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This article was published 23/4/2013 (1105 days ago), so information in it may no longer be current.
After torturing and slaying five-year-old Phoenix Sinclair, her killers' lives spiralled downward until they were caught in a web of their own lies, say witnesses close to them.
After burying her remains at the Fisher River First Nation dump in the summer of 2005, Karl Wesley McKay was sick and in so much pain that fall he cried in the night, his grown daughter told the inquiry into Phoenix's death. Samantha Kematch, his partner, was pregnant again and smoking crack behind his back, said the 26-year-old mother of four, whose identity is protected by a publication ban.
"She told me not to tell my dad," recalled the woman, who was helping Kematch pack up their Fisher River home and move back to Winnipeg. McKay was too sick to help, she said. Back in the city, he and Kematch stayed with her for a couple of weeks.
"He used to cry at night and say he was in pain," she told the inquiry into how Phoenix slipped through Manitoba's child-welfare safety net and why her 2005 death wasn't discovered until 2006. The first phase of the probe ended Tuesday after hearing 81 witnesses over 54 days since it began Sept. 5.
Whenever family or friends asked for Phoenix's whereabouts, Kematch and McKay lied, saying she was with her dad, with her aunt or had been apprehended by Child and Family Services. Until they got caught.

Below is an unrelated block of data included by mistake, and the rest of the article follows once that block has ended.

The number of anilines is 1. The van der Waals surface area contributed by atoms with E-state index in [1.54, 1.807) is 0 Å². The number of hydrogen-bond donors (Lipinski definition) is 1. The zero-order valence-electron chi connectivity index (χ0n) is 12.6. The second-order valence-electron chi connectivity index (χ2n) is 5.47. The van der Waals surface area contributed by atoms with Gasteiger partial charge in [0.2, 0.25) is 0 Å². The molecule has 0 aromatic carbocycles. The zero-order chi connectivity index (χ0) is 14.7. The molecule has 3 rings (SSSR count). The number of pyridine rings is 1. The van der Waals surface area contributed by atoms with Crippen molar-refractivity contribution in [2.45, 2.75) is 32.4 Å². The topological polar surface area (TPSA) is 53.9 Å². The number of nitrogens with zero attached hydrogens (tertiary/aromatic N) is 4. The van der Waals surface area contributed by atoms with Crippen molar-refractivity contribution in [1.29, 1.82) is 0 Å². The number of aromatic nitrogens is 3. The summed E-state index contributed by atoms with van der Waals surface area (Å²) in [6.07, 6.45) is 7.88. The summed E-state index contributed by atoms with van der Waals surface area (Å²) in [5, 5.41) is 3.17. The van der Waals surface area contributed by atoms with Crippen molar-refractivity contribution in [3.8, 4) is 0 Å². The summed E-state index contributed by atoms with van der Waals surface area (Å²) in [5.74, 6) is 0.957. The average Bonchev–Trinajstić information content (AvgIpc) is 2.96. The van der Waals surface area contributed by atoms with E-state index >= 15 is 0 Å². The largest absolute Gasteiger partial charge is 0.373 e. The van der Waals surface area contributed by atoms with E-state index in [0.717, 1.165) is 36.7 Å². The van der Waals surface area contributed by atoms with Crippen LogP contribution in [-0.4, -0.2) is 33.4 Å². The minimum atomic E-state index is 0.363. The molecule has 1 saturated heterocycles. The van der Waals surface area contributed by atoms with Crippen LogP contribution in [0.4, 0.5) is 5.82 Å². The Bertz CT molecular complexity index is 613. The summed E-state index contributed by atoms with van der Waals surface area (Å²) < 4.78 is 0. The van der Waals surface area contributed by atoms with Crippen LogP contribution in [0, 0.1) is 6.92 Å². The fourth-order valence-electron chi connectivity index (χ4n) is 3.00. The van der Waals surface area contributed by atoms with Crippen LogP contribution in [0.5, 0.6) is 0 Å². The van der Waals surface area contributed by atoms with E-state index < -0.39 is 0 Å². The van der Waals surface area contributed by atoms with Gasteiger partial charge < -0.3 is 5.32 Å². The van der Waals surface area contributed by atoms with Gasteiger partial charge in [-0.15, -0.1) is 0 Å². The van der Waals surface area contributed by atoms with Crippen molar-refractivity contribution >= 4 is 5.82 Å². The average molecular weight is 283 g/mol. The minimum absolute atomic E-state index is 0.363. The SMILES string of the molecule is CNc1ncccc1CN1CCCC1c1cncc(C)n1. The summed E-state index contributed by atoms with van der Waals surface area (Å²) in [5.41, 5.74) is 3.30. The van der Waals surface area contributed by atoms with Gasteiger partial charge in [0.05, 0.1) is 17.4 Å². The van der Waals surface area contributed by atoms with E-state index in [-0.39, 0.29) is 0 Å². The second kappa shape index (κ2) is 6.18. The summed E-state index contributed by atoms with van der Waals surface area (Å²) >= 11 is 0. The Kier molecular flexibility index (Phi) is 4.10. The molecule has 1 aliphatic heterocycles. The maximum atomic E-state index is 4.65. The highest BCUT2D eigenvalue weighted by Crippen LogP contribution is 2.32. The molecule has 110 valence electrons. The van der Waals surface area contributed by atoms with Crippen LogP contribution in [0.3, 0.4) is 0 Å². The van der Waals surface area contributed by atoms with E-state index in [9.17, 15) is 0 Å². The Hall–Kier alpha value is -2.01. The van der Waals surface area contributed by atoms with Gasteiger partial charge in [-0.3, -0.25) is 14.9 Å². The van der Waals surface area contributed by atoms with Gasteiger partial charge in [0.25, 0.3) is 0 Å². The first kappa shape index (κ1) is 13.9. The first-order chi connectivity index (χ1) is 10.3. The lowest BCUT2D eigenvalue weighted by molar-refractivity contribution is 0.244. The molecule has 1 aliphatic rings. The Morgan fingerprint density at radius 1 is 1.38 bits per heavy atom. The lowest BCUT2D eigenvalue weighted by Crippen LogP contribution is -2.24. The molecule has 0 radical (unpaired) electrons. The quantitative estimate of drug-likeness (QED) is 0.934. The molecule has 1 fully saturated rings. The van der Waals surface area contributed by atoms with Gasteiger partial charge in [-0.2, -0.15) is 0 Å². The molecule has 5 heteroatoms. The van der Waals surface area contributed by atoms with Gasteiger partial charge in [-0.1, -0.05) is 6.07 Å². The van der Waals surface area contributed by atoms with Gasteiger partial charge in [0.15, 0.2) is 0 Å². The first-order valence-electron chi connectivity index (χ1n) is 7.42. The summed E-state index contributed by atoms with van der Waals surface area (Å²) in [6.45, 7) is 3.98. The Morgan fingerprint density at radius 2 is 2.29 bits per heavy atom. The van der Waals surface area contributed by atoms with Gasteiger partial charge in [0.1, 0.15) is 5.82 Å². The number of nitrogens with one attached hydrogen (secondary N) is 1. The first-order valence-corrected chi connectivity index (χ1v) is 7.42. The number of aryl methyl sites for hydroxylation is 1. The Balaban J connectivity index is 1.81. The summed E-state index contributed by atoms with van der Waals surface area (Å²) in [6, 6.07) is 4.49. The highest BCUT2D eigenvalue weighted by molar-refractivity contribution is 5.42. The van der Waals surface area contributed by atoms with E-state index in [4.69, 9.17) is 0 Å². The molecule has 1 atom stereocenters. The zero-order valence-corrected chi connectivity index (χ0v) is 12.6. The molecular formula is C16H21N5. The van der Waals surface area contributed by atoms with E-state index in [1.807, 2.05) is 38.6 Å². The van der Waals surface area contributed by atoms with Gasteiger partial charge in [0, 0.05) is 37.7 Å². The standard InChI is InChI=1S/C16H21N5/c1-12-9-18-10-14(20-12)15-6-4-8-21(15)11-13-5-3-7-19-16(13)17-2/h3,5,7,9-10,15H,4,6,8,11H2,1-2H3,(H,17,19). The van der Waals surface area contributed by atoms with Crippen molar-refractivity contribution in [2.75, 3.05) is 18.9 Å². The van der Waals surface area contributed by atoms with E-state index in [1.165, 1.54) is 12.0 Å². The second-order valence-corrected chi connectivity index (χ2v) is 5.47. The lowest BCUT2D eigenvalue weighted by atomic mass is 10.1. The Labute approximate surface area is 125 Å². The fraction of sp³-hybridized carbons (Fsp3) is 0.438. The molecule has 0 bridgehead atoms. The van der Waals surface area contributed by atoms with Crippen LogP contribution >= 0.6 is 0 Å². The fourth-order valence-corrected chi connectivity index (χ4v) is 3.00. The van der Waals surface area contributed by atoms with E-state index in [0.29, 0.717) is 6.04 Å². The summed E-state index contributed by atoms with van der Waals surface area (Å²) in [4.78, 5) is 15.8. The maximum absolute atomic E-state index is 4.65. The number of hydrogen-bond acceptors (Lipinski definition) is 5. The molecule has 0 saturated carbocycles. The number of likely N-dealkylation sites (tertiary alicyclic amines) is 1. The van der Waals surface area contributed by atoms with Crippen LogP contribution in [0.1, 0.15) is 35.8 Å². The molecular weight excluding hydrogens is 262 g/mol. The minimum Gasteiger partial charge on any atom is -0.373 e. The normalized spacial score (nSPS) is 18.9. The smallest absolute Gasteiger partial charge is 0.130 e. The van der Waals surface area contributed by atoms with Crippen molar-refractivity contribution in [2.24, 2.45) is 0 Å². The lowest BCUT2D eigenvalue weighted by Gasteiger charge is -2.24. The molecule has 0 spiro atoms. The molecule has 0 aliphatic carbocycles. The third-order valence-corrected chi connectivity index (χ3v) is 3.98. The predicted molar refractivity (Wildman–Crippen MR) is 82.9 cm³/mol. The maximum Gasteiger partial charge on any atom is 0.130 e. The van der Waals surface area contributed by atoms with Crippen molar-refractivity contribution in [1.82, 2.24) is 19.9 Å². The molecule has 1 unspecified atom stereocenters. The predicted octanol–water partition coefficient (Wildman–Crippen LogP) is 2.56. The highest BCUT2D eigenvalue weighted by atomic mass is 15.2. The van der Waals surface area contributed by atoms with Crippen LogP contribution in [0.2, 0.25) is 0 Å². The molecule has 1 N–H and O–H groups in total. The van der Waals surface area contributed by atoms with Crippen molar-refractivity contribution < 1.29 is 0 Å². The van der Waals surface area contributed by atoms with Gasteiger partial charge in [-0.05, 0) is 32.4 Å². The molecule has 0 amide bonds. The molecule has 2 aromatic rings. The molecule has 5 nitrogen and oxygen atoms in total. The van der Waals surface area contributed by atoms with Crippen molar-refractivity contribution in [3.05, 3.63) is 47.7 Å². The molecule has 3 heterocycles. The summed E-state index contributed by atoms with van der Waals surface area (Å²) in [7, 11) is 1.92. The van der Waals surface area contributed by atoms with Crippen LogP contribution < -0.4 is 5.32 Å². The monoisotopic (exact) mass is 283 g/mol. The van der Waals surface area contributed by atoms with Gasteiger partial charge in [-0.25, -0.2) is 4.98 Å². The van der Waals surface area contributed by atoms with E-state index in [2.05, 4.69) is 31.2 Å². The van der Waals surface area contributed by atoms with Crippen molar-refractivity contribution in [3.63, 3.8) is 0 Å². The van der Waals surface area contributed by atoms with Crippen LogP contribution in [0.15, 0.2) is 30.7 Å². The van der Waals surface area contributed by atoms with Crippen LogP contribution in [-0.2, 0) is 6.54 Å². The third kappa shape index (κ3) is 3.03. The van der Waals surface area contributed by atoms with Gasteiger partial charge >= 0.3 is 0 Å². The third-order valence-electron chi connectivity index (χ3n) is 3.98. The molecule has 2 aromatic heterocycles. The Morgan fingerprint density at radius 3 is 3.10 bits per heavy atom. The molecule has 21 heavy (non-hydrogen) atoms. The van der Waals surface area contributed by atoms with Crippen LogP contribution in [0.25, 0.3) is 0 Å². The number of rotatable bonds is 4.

McKay's daughter said she was sleeping at their apartment when welfare investigators woke her up in March 2006 asking where Phoenix was.
"I got up and told them I didn't know." She left assuming her dad and Kematch were collecting assistance for Phoenix and had committed welfare fraud, not murder. Kematch called her later in the day asking if she knew anyone with a five-year-old kid who could pose as Phoenix for the investigators.
She didn't, and was stunned to learn later her father and Kematch were charged with Phoenix's murder. She was raised by her grandparents, who didn't want her to have anything to do with McKay, who had a reputation for violence. She got to know him in her teens. He doted on the baby she had at age 16 -- his first grandson. She babysat Phoenix, who played with her son.
After McKay and Kematch had a baby together, things changed for Phoenix.
"I saw some bruises and she seemed thinner. She wasn't playing a lot. She was quiet." McKay and Kematch said they often kept Phoenix in the bedroom for "time outs," she said. The bruises, they said, were accidental and their explanations seemed "legitimate."
She said McKay treated his grandson well, and she couldn't imagine him killing a child. Her children don't know about their grandfather, she said.
"My children think their grandfather has passed away."
A close friend who knew Kematch before she and Steve Sinclair had Phoenix on April 23, 2000 said she lacked patience for mothering from the start. The 29-year-old woman, identified only as Source of Referral No. 9, said Kematch hid her pregnancy.
She didn't find out the couple she'd once lived with had a baby until she saw them at the hospital with a newborn.
"They said they weren't taking her home because they weren't prepared."
After they got Phoenix back from Winnipeg Child and Family Services, Kematch was impatient and Sinclair did most of the caregiving, she said.
When Phoenix was a little over a year old, Kematch moved out and left her and newborn Echo with their dad, Sinclair. The infant died of a respiratory infection. Sinclair drank. Phoenix was in and out of CFS care. Kematch didn't go back for Phoenix until she was nearly four and with McKay.